Russians' loan burden will grow
Nobody waits for significant changes in Russia's banking sector. Solid IFC tells about low chances that the situation will change, the Central Bank tightens the regulatory pressure. Alpari's experts note that natural persons' demand for loans will keep growing in 2019, the population's loan burden will continue rising. At the same time, this doesn't mean that bank's loans will be in demand among Russians.
''The volume of lending to juridical persons by banks will also grow. However, we may not expect high growth paces of demand for loans in this segment if the Russian Central Bank raises the interest rate. The inflow of money to deposits to banks will increase after the interest rate augments. We can also expect the Bank of Russia to increase control over the banking sector, and the revocation of licences will go on, though, possibly not such a big number of banks will be affected by so strict measures of the Russian Central Bank,'' forecasts Deputy Director of Alpari's Analytic Department Natalia Milchakova.
To wait for world crisis?
Experts don't hide the world economy will gradually approach a crisis: ''I don't know what will happen in 2019, but the probability that a cyclical crisis might come out in 2020-2021 is high,'' Khestanov supposes.
With such probability, any forecasts will be have to reconsidered for the worse. In Khestanov's opinion, the trade conflict between the USA and China and the analogous conflict between the USA and the European Union are the factors that might accelerate the world economic crisis: ''The situation with China is tougher. I am 90% sure they will come to an agreement. But if doesn't happen, everyone might have this crisis in the new year. The event has low chances, but we can't exclude it completely.''
Chief analyst at Alpari Vadim Iosub adds the lasting fall in American shares to the mentioned risks, which caused it. In his opinion, all this can affect developing countries' debt markets and stock markets in the end.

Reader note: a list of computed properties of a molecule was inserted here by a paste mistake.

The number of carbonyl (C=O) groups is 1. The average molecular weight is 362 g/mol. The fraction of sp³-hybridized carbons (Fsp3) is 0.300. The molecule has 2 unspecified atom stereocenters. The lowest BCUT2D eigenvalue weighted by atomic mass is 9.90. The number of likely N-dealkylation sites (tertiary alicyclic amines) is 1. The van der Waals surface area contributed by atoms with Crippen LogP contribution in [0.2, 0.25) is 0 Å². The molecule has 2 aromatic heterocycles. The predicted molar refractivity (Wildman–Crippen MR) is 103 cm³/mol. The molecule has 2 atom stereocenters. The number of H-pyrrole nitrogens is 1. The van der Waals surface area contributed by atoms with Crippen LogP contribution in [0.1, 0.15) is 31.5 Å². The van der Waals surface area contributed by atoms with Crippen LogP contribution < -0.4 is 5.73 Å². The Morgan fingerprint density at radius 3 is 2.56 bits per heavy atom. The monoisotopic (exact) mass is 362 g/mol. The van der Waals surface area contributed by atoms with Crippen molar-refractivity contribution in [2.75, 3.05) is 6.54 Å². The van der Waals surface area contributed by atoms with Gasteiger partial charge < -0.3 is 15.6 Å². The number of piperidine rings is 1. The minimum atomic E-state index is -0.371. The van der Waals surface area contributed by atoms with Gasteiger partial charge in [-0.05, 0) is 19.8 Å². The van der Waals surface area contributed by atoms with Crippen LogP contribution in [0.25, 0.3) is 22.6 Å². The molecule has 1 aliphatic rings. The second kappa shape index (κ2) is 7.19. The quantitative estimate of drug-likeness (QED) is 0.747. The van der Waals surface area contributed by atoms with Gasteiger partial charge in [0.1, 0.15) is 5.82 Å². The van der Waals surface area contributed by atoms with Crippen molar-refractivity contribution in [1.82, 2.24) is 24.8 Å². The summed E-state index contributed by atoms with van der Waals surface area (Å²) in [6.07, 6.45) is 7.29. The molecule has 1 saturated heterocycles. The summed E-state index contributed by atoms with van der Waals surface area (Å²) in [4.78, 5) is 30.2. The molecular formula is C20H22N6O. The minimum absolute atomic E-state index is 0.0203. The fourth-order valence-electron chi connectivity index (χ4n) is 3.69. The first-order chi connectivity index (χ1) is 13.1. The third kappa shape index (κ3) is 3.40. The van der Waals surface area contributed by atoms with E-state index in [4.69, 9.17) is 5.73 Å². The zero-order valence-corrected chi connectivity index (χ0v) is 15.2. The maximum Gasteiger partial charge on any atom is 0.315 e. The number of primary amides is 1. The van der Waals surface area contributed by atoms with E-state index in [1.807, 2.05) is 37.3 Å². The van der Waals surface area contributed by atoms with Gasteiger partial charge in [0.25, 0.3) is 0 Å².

''Despite the above-enumerated threats, we don't expect a global world crisis. Risk factors can bring to slower economic growth, but big developed economies unlikely might face a recession. There are risks, first of all, for countries with developing markets. But they can be quite fast like it was in August-September 2018 and neutralised by a rise in rates. A sure sign that there won't be any global crisis in the short term is that everyone is discussing its threat now. Really destructive crises come at the peak of general euphoria when nobody expects them,'' Iosub stressed.
Solid IFC notes that it's early to talk about a global crisis, but there is a series of dangerous prerequisites. In the company's analyst Vadim Kravchuk's opinion, first of all, a high debt level in the world serves as one of the factors. But we shouldn't forget about the trade debate between the USA and China.
How much will economies grow?
Kravchuk notes that GDP growth paces of leading countries were reconsidered for the worse mainly due to the trade dispute between the USA and China: ''The economy of China can grow by 2,5% instead of the expected 2,7%. Russia's GDP will grow by 1,1-1,2% for external and domestic reasons, though higher indicators were expected earlier.
Sergey Khestanov, in turn, adds that China's economy is gradually slowing down. From a perspective of macroeconomics, the Russian and Chinese problems are very similar: ''Both we and China have been developing thanks to export for almost 30 years. The difference is that we sold feedstock, while the Chinese almost sold their labour. It became clear in 2012 that this commodity model would run out soon, it wouldn't last forever.'' He forecasts the Chinese economy will grow by a bit less than 6,5% in 2019. The growth indicator in the USA will likely to be closer to 2%. Forecasted numbers for the Russian economy are by far lower.
''Optimists say about 1,5-1,8%, pessimists talk about even 0,5%. With the growth less than 2-3%, the difference in indicators doesn't matter, but it isn't felt in practice. For such a country as Russia, any growth lower than 3% with our real inflation means stagnation, in fact,'' Khestanov explained.
State projects affected GDP's growth in 2018 – the construction of the Crimean bridge, stadiums for the FIFA WC, improvement of airports: ''All this is expensive, but most businesses and citizens earn nothing from such growth of GDP,'' the expert concluded.